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Alzheimer’s Communication Do’s and Don’ts

Alzheimer's communicationAs Alzheimer’s progresses, your loved one will struggle to find the right words to communicate and easily lose his or her train of thought. Also, it’ll become increasingly harder for that person to understand you. It’s unfortunate, but it’s also an expected part of this condition since it directly affects neuronal functions.

Here’s a list of do’s and don’ts that can make things a little bit smoother when communication skills start to fade away:

Do: Maintain eye contact. This helps the person focus a bit more and shows you’re trying to understand. Don’t: Isolate. Make the best of your loved one’s abilities. Many people with Alzheimer’s disease become isolated and have a lack of stimuli; don’t allow this to happen by starting small conversation (especially about past events in the person’s life).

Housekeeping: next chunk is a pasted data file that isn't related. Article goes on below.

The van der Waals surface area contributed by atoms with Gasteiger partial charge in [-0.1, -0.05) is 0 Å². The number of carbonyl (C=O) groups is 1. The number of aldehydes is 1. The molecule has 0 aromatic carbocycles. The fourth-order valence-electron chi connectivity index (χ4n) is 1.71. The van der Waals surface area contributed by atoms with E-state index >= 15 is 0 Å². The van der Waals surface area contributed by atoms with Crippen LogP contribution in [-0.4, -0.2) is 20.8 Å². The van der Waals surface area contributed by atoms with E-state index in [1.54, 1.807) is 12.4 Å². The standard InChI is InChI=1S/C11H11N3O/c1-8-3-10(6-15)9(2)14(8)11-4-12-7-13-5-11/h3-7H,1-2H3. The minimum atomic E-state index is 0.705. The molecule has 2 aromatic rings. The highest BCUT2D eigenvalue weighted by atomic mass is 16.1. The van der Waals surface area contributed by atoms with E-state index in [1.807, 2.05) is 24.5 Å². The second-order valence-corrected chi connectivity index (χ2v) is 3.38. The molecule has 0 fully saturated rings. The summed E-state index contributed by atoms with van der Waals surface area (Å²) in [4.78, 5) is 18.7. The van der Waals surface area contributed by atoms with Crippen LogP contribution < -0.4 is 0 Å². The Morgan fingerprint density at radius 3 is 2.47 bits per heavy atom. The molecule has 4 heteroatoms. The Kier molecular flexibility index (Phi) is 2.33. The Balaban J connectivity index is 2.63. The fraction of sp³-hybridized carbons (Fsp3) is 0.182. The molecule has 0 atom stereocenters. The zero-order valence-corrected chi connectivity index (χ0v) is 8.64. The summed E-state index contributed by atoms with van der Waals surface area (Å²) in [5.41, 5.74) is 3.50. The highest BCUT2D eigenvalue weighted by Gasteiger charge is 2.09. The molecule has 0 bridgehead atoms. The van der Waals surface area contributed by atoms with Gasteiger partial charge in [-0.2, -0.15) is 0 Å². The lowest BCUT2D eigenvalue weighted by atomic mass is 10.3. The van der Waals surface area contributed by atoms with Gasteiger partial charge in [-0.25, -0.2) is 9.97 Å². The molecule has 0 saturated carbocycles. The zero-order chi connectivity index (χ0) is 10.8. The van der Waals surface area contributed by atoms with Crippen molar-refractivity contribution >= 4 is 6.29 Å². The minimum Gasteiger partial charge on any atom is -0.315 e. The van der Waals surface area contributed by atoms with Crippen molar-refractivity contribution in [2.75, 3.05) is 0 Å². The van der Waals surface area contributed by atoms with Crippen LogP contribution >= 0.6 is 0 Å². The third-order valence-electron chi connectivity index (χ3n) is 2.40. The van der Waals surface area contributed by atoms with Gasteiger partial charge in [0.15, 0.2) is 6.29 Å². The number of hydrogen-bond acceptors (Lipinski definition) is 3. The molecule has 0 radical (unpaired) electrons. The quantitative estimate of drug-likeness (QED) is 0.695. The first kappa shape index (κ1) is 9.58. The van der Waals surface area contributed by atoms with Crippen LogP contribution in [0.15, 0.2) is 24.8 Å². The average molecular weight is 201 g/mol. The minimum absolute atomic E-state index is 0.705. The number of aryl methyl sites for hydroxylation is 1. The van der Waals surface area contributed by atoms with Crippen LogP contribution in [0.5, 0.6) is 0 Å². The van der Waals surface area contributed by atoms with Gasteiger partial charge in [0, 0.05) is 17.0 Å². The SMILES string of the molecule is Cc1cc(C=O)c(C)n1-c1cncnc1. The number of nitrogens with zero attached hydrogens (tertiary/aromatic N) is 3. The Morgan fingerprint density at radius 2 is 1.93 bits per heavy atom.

Do: Keep it clear and simple. Use short, precise sentences and be as straightforward as you can when asking questions or giving instructions. Don’t: Give or ask for several things at the same time. Most of the time, we say and ask for many things at once (“Please take your meds, I left them on the kitchen table…hey, do you feel like watching some TV after dinner?”) Remember to say precise things in a simple way.

Do: Use touch and sight. Since verbal skills will be lacking, put other senses to use. Gently touch the person on the shoulder when talking or hold their hand when you sense suffering. Another tip is to use visual cues like pictures or hand gestures when you’re explaining something. Don’t: Allow distractions. Reduce the level of distractions going around so your loved one can concentrate on the message you’re conveying.

Do: Repeat as necessary. The time will come when you’ll have to repeat the same thing over and over, be as patient as you can. Don’t: Argue. There’s no need to argue. You may feel frustrated and that’s natural; take a deep breath and learn to manage your stress so you can get your point across.

Always keep in mind that, even when unable to communicate, your loved one still has feelings, perceptions and emotions. Give these do’s and don’ts a try to help your family member feel understood and taken care of.

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